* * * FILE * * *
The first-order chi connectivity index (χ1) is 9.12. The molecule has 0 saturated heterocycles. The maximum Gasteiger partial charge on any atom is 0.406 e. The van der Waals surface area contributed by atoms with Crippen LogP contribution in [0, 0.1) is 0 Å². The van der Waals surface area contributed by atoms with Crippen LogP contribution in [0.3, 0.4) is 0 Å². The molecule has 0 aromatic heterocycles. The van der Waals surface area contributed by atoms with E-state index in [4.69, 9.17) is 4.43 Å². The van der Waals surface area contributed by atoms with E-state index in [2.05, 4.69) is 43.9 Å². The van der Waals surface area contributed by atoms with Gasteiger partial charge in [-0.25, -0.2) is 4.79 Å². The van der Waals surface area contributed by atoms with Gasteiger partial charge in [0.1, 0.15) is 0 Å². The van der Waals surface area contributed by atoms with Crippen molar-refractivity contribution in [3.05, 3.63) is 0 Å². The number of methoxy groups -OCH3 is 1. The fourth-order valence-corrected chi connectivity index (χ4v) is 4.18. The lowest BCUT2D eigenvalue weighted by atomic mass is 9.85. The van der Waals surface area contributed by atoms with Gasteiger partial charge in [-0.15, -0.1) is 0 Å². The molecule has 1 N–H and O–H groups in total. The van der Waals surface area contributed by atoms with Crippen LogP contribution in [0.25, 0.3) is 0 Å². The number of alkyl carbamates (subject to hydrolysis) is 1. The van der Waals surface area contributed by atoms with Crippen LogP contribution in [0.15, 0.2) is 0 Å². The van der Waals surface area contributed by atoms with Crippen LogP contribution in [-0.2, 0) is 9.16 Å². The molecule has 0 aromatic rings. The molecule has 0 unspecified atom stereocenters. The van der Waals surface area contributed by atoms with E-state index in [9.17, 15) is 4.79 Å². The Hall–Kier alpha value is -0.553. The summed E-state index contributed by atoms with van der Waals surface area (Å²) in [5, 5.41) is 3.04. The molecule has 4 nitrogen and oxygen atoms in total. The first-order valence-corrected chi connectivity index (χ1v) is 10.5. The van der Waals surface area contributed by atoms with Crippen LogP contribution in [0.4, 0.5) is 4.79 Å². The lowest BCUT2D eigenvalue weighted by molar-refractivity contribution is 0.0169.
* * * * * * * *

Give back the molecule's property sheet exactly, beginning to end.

The first-order chi connectivity index (χ1) is 9.12. The molecule has 0 saturated heterocycles. The maximum Gasteiger partial charge on any atom is 0.406 e. The van der Waals surface area contributed by atoms with Crippen LogP contribution in [0, 0.1) is 0 Å². The van der Waals surface area contributed by atoms with Crippen LogP contribution in [0.3, 0.4) is 0 Å². The molecule has 0 aromatic heterocycles. The van der Waals surface area contributed by atoms with E-state index in [4.69, 9.17) is 4.43 Å². The van der Waals surface area contributed by atoms with E-state index in [2.05, 4.69) is 43.9 Å². The van der Waals surface area contributed by atoms with Gasteiger partial charge in [-0.25, -0.2) is 4.79 Å². The van der Waals surface area contributed by atoms with Gasteiger partial charge in [0.1, 0.15) is 0 Å². The van der Waals surface area contributed by atoms with Crippen molar-refractivity contribution in [3.05, 3.63) is 0 Å². The number of methoxy groups -OCH3 is 1. The fourth-order valence-corrected chi connectivity index (χ4v) is 4.18. The lowest BCUT2D eigenvalue weighted by atomic mass is 9.85. The van der Waals surface area contributed by atoms with Gasteiger partial charge in [-0.15, -0.1) is 0 Å². The molecule has 1 N–H and O–H groups in total. The van der Waals surface area contributed by atoms with Crippen LogP contribution in [0.25, 0.3) is 0 Å². The number of alkyl carbamates (subject to hydrolysis) is 1. The van der Waals surface area contributed by atoms with Crippen LogP contribution in [0.15, 0.2) is 0 Å². The van der Waals surface area contributed by atoms with Crippen LogP contribution in [-0.2, 0) is 9.16 Å². The molecule has 0 aromatic rings. The molecule has 0 unspecified atom stereocenters. The van der Waals surface area contributed by atoms with E-state index in [9.17, 15) is 4.79 Å². The Hall–Kier alpha value is -0.553. The summed E-state index contributed by atoms with van der Waals surface area (Å²) in [5, 5.41) is 3.04. The molecule has 4 nitrogen and oxygen atoms in total. The first-order valence-corrected chi connectivity index (χ1v) is 10.5. The van der Waals surface area contributed by atoms with Crippen LogP contribution in [0.4, 0.5) is 4.79 Å². The lowest BCUT2D eigenvalue weighted by molar-refractivity contribution is 0.0169.